The Address-Mr. Cotnam

campaign the Liberal party carried on under the name of the late revered leader of the party, Sir Wilfrid Laurier, whose name was continually conjured up in order to carry the party through. Mr. Mackenzie King, the leader of the Liberal party, was in1 my own constituency during the 1921 campaign, and wthile there he failed to discuss the platform or enunciate the policies of the Liberal party; in fact, the Liberal candidate, who afterwards became the Liberal member in this House from 1921 to 1925, although he had been an avowed free trader all his life, when the election of 1921 took place declared that he had changed his policies and that he was now an out-and-out protectionist. The leader of the Liberal party, I say, when he was in my constituency did not discuss the Liberal platform of 1919; in fact, I do not think the Liberals in this House or in the country want to see that platform of 1919 carried into effect at all. Mr. Mackenzie King, when he came to my constituency in 1921-he was then leader of the opposition-spoke of other problems, problems which were more or less local, and which perhaps appealed more or less to the people of that constituency. Following Mr. King during the whole progress of his 1921 campaign, I believe that he conducted it entirely as he did the last campaign, on geographical principles, enunciating, not the policies or principles of the Liberal party, if it has any, but rather the policies which he thought would suit the particular constituency in which he happened to be speaking.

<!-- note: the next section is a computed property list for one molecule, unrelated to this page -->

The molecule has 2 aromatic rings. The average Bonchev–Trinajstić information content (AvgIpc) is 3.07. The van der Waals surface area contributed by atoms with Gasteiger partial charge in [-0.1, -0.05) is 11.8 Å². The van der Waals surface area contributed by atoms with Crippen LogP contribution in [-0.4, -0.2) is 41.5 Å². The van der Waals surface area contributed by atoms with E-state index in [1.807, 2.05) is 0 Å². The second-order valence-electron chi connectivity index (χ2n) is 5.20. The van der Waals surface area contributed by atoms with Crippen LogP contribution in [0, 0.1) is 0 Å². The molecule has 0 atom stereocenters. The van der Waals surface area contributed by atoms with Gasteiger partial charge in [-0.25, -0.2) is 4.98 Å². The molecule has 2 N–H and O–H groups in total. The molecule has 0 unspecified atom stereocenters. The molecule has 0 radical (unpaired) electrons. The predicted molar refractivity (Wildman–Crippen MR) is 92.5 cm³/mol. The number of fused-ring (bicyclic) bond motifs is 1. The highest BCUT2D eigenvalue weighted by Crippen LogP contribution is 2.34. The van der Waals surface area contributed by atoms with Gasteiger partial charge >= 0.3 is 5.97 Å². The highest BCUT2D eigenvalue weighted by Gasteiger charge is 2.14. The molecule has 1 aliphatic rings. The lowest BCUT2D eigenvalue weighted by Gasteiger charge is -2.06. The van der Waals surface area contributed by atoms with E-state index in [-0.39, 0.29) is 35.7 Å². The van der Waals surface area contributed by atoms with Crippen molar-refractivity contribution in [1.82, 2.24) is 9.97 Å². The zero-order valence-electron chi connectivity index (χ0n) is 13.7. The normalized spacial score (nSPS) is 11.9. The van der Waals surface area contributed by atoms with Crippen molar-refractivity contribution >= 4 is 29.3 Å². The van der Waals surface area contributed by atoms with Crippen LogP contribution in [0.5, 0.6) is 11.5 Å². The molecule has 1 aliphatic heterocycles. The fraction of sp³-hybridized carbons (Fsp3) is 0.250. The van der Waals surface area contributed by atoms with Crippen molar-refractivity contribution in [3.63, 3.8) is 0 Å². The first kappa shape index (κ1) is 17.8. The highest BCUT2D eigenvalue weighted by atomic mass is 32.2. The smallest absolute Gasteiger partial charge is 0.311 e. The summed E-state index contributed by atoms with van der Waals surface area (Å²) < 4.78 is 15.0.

When Mr. Mackenzie King spoke in mv constituency in 1921 he took up such problems as these: As hon. members know, he claims

to be a very strong opponent of trusts, mergers and combines, although as a matter of fact he was a member of the Laurier administration during a period when there were more trusts, mergers and combines formed in the Dominion of Canada than, there had ever been before or since. I notice that in his manifesto at Richmond Hill Mr. King again took up the subject of monopolies, declaring that he was unalterably opposed to monopolies, trusts, mergers and combines in any shape or form. That is all very fine as grandstand play, but what actually has taken place during Mr. King's regime, even within the last year? In my constituency in 1921 he declared that if he became Prime Minister of this country there would be no more bank mergers in the Dominion. He was opposed to mergers then because it happened that at that particular time a merger was being negotiated between the Bank of Montreal and the Merchants Bank, yet we find that in 1924, 14011-79

just last year, there were four bank mergers consummated in the Dominion of Canada without a word of protest from Mr. King or any member of his government. There were amalgamated last year the Bank of Commerce and the Bank of Hamilton; La Banque Nationale and La Banque dTIochelaga; the Standard Bank and the Sterling Bank; Molson's Bank and the Bank of Montreal; and yet Mr. King says that he is opposed to trusts, mergers and combines in any shape or form.